While 2019 is only just past the halfway mark, the news story of the year may already be unfolding as Huawei’s ongoing battle with the United States could cost the Chinese company quite a bit.
This according to Huawei CEO and founder, Ren Zhengfei, who noted that the current restrictions being imposed by the US could cost the company as much as $30 billion in profit over the next two years. This year in particular will prove costly, with revenues falling by a massive $100 billion, according to the CEO.
Despite the huge losses projected, Zhengfei is defiantly optimistic. “By 2020 we will start to regain our growth momentum. We will do a lot of switching over and will take time to ramp up, but after that we will be stronger,” he said while speaking with Mobile World Live.
Part of Zhengfei’s confidence steams from the amount of spending that Huawei is putting into research and development, as he states that the company has no plans to limit their investments in this regard and plan to use it as an opportunity to “reinvent themselves.”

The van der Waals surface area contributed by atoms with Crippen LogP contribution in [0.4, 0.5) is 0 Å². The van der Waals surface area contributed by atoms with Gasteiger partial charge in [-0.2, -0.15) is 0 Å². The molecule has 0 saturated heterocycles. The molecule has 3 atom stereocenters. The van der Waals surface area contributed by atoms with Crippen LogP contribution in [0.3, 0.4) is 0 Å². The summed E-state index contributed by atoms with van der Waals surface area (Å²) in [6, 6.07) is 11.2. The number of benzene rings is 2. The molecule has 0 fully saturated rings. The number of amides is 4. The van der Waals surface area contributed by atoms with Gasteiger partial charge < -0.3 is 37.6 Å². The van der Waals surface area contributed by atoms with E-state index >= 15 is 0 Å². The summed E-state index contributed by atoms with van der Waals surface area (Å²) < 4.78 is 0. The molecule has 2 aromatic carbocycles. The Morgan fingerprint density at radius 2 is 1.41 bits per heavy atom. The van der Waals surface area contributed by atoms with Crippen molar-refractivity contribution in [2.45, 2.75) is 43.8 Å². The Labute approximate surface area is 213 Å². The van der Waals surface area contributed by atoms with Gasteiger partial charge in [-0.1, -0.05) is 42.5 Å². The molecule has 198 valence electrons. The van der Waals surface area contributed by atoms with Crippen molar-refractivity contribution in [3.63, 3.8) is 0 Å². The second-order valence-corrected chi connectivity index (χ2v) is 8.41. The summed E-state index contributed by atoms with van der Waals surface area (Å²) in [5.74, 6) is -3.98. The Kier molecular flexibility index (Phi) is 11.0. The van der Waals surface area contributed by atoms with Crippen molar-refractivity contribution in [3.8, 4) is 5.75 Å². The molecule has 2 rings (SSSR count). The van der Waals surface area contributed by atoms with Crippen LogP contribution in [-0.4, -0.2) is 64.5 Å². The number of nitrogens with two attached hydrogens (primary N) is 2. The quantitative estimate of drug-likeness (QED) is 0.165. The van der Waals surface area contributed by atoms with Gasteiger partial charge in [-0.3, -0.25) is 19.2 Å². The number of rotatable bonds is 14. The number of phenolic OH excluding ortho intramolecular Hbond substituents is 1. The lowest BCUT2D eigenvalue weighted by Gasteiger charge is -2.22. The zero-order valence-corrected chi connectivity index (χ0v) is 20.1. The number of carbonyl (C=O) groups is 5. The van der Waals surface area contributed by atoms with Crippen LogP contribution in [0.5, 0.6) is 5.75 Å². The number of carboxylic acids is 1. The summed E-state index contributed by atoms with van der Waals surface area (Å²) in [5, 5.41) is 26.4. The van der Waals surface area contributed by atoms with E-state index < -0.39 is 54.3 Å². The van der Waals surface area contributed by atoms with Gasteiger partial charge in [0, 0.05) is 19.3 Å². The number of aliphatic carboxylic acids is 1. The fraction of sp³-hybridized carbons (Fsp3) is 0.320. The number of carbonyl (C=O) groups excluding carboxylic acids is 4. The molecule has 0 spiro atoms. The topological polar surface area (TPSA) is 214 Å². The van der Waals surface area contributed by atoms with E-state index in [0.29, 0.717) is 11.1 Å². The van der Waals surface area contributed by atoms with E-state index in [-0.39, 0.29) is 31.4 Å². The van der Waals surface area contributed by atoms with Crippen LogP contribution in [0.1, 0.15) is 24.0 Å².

Precisely what that reinvention will entail is unclear, but already the US blacklisting is beginning to have a significantly negative effect, as Zhengfei concedes that smartphone sales have dropped by 40 percent since the restrictions were first enforced.
Those declining figures do not seem to faze the Huawei founder, however, as he notes that, “when we were founded, times were much more difficult.”
Whether Huawei can indeed bounce back from United States’ restrictions remains to be seen, especially as this blacklisting extends far beyond simply being able to sell smartphones, with their being implications for the rollout of 5G, the firm’s notebooks, as well as trade wars between the US and China.
Either way it seems like Huawei is preparing for the worst, having already trademarked a name for its own operating system, and seemingly gearing up to launch it later this year.